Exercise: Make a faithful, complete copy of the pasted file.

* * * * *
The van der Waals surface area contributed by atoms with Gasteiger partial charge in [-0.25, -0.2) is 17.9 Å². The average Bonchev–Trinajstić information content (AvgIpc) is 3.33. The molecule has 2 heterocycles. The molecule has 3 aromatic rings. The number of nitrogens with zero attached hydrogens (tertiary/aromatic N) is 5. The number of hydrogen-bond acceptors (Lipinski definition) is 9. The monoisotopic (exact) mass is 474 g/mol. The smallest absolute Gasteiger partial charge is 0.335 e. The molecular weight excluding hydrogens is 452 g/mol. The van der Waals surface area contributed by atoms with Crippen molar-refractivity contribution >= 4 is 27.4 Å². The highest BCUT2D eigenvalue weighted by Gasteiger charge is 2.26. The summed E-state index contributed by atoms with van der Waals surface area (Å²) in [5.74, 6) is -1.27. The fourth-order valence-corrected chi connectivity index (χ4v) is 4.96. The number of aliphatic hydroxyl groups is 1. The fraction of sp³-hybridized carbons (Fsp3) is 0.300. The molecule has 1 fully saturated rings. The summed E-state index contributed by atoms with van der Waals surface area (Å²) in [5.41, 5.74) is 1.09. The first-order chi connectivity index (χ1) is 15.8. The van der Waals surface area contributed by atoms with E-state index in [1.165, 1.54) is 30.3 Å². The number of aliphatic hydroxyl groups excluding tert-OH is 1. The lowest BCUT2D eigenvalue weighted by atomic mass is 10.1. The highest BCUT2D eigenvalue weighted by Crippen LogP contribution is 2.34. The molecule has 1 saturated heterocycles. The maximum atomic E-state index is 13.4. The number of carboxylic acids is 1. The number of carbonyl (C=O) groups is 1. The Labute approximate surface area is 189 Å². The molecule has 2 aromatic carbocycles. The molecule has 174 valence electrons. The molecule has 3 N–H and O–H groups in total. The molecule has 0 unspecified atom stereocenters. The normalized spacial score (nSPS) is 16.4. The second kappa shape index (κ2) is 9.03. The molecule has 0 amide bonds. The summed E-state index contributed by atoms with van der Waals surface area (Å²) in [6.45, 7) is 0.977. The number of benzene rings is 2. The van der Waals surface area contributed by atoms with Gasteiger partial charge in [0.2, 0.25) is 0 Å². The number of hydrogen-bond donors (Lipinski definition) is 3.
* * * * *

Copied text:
The van der Waals surface area contributed by atoms with Gasteiger partial charge in [-0.25, -0.2) is 17.9 Å². The average Bonchev–Trinajstić information content (AvgIpc) is 3.33. The molecule has 2 heterocycles. The molecule has 3 aromatic rings. The number of nitrogens with zero attached hydrogens (tertiary/aromatic N) is 5. The number of hydrogen-bond acceptors (Lipinski definition) is 9. The monoisotopic (exact) mass is 474 g/mol. The smallest absolute Gasteiger partial charge is 0.335 e. The molecular weight excluding hydrogens is 452 g/mol. The van der Waals surface area contributed by atoms with Crippen molar-refractivity contribution >= 4 is 27.4 Å². The highest BCUT2D eigenvalue weighted by Gasteiger charge is 2.26. The summed E-state index contributed by atoms with van der Waals surface area (Å²) in [5.74, 6) is -1.27. The fourth-order valence-corrected chi connectivity index (χ4v) is 4.96. The number of aliphatic hydroxyl groups is 1. The fraction of sp³-hybridized carbons (Fsp3) is 0.300. The molecule has 1 fully saturated rings. The summed E-state index contributed by atoms with van der Waals surface area (Å²) in [5.41, 5.74) is 1.09. The first-order chi connectivity index (χ1) is 15.8. The van der Waals surface area contributed by atoms with E-state index in [1.165, 1.54) is 30.3 Å². The number of aliphatic hydroxyl groups excluding tert-OH is 1. The lowest BCUT2D eigenvalue weighted by atomic mass is 10.1. The highest BCUT2D eigenvalue weighted by Crippen LogP contribution is 2.34. The molecule has 1 saturated heterocycles. The maximum atomic E-state index is 13.4. The number of carboxylic acids is 1. The number of carbonyl (C=O) groups is 1. The Labute approximate surface area is 189 Å². The molecule has 2 aromatic carbocycles. The molecule has 174 valence electrons. The molecule has 3 N–H and O–H groups in total. The molecule has 0 unspecified atom stereocenters. The normalized spacial score (nSPS) is 16.4. The second kappa shape index (κ2) is 9.03. The molecule has 0 amide bonds. The summed E-state index contributed by atoms with van der Waals surface area (Å²) in [6.45, 7) is 0.977. The number of benzene rings is 2. The van der Waals surface area contributed by atoms with Gasteiger partial charge in [0.2, 0.25) is 0 Å². The number of hydrogen-bond donors (Lipinski definition) is 3.